N.C. Baptists are learning to help people who usually shy away from outside influences.
The area of West Virginia hit by floods after heavy rainfall May 10-11 is particularly family oriented, said Tommy Styers, who is overseeing N.C. Baptist disaster relief efforts in Mingo County. Folks who usually don’t want help from anyone other than family are letting volunteers come in and clean out their homes, he said.
Styers said that the workers are witnessing and sharing the gospel with the flood victims.
“And they’re receptive,” he said.
The pastor at Freedom Full Gospel Assembly House of Prayer, where the N.C. Baptist volunteers are based, told them about the difference they are making. The minister said he’d been talking to one man for three years. After the volunteers worked at his house one day, the man was talking about going to church, Styers said.
“It’s opening up avenues to help (the church) reach people after we’re done,” he said.
Many of the 2,500 structures reportedly destroyed or severely damaged by floodwaters are in Mingo County. Gov. Joe Manchin told the Charleston Daily Mail that 80 percent of the businesses in Gilbert, where N.C. Baptists are concentrating their efforts, were “wiped out.”
Styers arrived in West Virginia May 21 for an 8-day stay. In addition to being in charge of the relief efforts, he’s been cooking breakfast for team members.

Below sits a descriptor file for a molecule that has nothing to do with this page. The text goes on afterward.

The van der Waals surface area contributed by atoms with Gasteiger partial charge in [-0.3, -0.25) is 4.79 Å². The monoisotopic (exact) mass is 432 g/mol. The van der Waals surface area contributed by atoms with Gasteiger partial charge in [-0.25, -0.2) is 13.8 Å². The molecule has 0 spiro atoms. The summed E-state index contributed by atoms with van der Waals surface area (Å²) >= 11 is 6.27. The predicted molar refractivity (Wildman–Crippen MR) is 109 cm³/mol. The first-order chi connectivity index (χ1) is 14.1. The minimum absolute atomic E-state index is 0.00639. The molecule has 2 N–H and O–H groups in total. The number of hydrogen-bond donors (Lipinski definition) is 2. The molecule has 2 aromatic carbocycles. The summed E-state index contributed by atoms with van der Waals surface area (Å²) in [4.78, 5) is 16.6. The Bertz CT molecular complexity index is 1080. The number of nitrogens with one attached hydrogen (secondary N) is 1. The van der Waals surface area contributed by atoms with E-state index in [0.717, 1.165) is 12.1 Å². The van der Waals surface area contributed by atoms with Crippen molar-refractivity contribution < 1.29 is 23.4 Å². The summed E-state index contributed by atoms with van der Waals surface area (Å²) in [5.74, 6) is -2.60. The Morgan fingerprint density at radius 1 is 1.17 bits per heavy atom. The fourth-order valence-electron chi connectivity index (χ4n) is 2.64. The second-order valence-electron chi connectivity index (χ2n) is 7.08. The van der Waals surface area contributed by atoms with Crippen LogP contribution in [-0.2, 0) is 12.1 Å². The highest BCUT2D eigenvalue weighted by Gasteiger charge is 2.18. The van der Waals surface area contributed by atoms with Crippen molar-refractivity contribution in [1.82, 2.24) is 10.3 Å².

“When I get a break, I clean the bathrooms and carry the trash out,” he said.
Ten N.C. Baptist workers were in West Virginia on May 26 with six others on the way.
Gaylon Moss, who oversees N.C. Baptist disaster relief efforts for N.C. Baptist Men, said about 30 N.C. Baptists from all over the state have worked about 200 volunteer days in West Virginia. Volunteers are expected to continue to work in Gilbert, W.Va., for a couple weeks more, he said.
“It is one of the hardest hit areas,” he said.
Ron Gooden from Hebron Baptist Church in Statesville was overseeing the efforts from about May 13 to May 22, according to Moss.
The workers have completed 28 tasks out of the 76 requests they’ve received, Styers said.
The jobs are called “mud-outs” but Styers said many of them involve crawling under trailers to remove water-soaked insulation and ductwork. Others require the removal of sheetrock and flooring that was damaged by water.
“We’re all flexible,” Styers said. “We do what we need to do.”
Styers said he can see the Lord’s hand in the teams’ work.
“It works so good whenever the need is there and there’s somebody there that the Lord has put there who can do what needs to be done,” he said.